The HoS reports:
University of Otago Faculty of Law professor Andrew Geddis said candidates were allowed to meet potential donors and advise them how to give anonymous donations.
“If the candidate subsequently learns a large ‘anonymous’ donation was made to her or his campaign in the days after the conversation, the candidate can claim not to know who it came from,” Geddis said.
I made this point yesterday also. You may know they were going to be a donor, but not which donation was their one. However if the donor was thanked by the candidate afterwards for the donation, that would weaken the claim not to know.
University of Otago lecturer Dr Bryce Edwards said allowing anonymous donations was a serious loophole.
“I think from this point on there will be an increasing call for the ability of anonymous donations to be scrapped.
“It’s almost inevitable we will see that loophole close,” Edwards said.
The sensible thing to do would be to apply the the donation provisions of the Electoral Act to the Local Electoral Act.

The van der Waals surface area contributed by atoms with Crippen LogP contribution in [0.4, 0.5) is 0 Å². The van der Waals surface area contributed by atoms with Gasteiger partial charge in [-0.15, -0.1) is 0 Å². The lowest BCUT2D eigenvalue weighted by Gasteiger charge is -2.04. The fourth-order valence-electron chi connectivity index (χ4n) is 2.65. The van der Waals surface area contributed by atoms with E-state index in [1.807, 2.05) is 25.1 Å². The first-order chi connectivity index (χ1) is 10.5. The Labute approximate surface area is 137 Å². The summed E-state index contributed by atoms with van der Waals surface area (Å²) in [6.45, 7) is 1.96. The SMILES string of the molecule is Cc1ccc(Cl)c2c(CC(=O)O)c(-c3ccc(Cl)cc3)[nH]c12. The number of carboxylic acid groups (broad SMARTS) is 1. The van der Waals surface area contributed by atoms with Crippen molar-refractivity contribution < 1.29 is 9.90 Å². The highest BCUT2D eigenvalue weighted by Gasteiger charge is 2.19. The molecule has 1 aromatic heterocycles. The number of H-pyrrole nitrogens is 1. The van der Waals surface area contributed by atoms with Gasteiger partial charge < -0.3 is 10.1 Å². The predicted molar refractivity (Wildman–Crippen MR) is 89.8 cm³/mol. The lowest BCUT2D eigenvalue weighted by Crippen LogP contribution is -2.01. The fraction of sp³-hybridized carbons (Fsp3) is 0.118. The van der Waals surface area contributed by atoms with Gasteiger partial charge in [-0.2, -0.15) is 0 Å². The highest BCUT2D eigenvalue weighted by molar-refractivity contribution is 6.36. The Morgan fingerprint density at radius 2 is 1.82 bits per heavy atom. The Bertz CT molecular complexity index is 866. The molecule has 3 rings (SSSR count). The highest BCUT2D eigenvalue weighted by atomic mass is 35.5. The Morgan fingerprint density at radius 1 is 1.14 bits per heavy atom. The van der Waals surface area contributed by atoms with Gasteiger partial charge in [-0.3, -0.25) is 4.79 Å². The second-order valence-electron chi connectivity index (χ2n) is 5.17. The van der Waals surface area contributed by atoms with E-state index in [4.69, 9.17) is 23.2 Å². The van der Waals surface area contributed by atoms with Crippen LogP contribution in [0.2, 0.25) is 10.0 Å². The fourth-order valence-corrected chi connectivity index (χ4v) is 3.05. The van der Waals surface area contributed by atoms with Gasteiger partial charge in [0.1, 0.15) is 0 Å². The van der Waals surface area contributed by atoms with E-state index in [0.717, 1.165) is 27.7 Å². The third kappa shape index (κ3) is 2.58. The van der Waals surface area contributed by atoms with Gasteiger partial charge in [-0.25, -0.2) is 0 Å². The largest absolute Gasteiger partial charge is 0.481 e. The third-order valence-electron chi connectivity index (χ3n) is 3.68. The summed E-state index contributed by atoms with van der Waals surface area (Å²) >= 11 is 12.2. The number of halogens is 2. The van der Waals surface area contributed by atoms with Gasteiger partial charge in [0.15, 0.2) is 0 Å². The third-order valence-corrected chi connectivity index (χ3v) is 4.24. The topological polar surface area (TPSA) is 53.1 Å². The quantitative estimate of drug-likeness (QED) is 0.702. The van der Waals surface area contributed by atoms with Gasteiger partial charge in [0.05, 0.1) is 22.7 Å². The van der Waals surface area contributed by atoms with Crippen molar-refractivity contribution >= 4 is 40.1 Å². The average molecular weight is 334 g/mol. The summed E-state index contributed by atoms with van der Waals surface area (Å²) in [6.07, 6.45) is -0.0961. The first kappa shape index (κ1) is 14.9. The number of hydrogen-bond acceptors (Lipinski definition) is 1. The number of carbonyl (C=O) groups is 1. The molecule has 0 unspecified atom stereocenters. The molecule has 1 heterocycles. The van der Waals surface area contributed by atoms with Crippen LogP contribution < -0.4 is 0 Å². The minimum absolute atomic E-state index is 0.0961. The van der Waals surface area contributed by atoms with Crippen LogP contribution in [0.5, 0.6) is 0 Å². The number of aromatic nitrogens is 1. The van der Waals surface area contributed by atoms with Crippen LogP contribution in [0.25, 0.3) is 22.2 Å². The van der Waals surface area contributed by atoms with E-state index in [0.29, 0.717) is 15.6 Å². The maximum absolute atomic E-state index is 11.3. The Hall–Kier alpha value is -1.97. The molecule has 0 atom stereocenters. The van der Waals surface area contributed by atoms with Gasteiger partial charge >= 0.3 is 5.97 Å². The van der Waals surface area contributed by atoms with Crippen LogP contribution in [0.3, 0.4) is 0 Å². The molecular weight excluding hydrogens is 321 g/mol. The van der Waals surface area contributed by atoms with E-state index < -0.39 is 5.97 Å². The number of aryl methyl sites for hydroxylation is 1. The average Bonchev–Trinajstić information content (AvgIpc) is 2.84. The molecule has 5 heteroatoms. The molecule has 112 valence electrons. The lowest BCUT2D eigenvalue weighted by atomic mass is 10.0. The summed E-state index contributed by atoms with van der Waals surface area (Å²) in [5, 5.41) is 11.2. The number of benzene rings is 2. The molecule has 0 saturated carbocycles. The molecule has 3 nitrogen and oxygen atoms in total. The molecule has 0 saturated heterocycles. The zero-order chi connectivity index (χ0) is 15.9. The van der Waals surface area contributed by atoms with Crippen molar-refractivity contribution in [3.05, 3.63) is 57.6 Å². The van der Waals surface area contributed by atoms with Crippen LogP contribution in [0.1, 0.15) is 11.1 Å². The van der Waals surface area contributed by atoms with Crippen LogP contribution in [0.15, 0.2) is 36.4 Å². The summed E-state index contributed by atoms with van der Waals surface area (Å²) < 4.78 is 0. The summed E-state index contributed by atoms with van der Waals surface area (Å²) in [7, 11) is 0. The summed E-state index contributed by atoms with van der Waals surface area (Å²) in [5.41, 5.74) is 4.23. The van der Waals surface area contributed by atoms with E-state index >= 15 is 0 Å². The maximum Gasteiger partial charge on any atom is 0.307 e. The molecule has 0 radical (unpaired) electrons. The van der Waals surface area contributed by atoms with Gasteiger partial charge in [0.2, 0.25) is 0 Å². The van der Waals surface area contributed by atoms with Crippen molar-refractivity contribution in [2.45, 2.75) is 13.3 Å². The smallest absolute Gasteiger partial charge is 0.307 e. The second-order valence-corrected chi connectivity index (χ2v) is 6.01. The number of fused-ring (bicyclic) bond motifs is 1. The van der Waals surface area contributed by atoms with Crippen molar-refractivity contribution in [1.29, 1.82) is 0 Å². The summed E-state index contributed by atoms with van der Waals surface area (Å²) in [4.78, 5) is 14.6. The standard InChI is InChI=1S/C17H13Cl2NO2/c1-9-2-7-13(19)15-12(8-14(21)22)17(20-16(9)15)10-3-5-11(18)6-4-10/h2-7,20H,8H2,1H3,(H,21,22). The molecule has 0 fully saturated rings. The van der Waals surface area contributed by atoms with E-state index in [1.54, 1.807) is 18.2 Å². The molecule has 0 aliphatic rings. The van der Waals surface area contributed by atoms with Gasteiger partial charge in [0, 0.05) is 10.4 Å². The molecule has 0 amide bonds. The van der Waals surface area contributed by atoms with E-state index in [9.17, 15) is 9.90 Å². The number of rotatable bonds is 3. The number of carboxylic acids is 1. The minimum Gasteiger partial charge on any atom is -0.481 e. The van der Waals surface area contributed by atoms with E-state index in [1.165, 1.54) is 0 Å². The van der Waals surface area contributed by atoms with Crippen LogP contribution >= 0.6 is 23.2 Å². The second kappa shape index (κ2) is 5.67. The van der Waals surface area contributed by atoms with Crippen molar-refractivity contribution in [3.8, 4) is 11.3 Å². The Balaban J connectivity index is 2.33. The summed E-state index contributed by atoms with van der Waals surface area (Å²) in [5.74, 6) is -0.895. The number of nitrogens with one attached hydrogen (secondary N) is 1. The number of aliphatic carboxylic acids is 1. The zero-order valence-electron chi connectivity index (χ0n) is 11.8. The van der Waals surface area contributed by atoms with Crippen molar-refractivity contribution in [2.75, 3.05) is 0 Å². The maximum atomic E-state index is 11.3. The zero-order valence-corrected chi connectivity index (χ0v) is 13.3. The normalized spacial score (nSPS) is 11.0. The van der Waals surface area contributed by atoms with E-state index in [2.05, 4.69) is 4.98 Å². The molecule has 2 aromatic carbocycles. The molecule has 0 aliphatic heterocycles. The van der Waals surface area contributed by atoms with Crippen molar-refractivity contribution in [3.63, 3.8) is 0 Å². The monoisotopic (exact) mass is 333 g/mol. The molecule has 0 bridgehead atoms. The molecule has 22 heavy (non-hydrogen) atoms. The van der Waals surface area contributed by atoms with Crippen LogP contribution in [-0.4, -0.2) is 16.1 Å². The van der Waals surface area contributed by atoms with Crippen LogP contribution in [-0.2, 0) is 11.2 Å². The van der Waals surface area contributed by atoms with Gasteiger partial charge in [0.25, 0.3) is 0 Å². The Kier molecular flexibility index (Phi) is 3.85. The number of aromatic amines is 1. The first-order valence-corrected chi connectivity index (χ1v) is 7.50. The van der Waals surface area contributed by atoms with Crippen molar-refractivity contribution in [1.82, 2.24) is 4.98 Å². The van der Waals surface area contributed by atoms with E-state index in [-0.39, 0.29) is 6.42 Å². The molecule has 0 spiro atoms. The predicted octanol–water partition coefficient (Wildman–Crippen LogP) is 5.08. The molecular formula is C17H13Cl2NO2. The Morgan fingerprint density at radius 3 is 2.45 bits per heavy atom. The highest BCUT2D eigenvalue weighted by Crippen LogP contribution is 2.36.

It is worth noting that Len Brown also had anonymous donations. His were legally funneled through a trust, so they donated to the trust, and the trust donated to his campaign.
Yesterday, Labour leader David Shearer called for Prime Minister John Key to stand Banks down from his ministerial portfolios.
A spokeswoman for the prime minister said Banks had assured him he had complied with local body electoral law.
Any call for a stand down is ridiculous. While I regard the allegations by DotCom as serious, they are just untested allegations, and they in no way relate to to any actions by Banks as a Minister or MP.
If the Police investigate (which is inevitable), and if they decides to lay charges, then there could be a question of “standing down”, but if MPs and Ministers were required to stand down over untested allegations of electoral breaches then a lot of Labour MPs would still be stood down pending resolution of the complaints the Electoral Commission referred to the Police last election.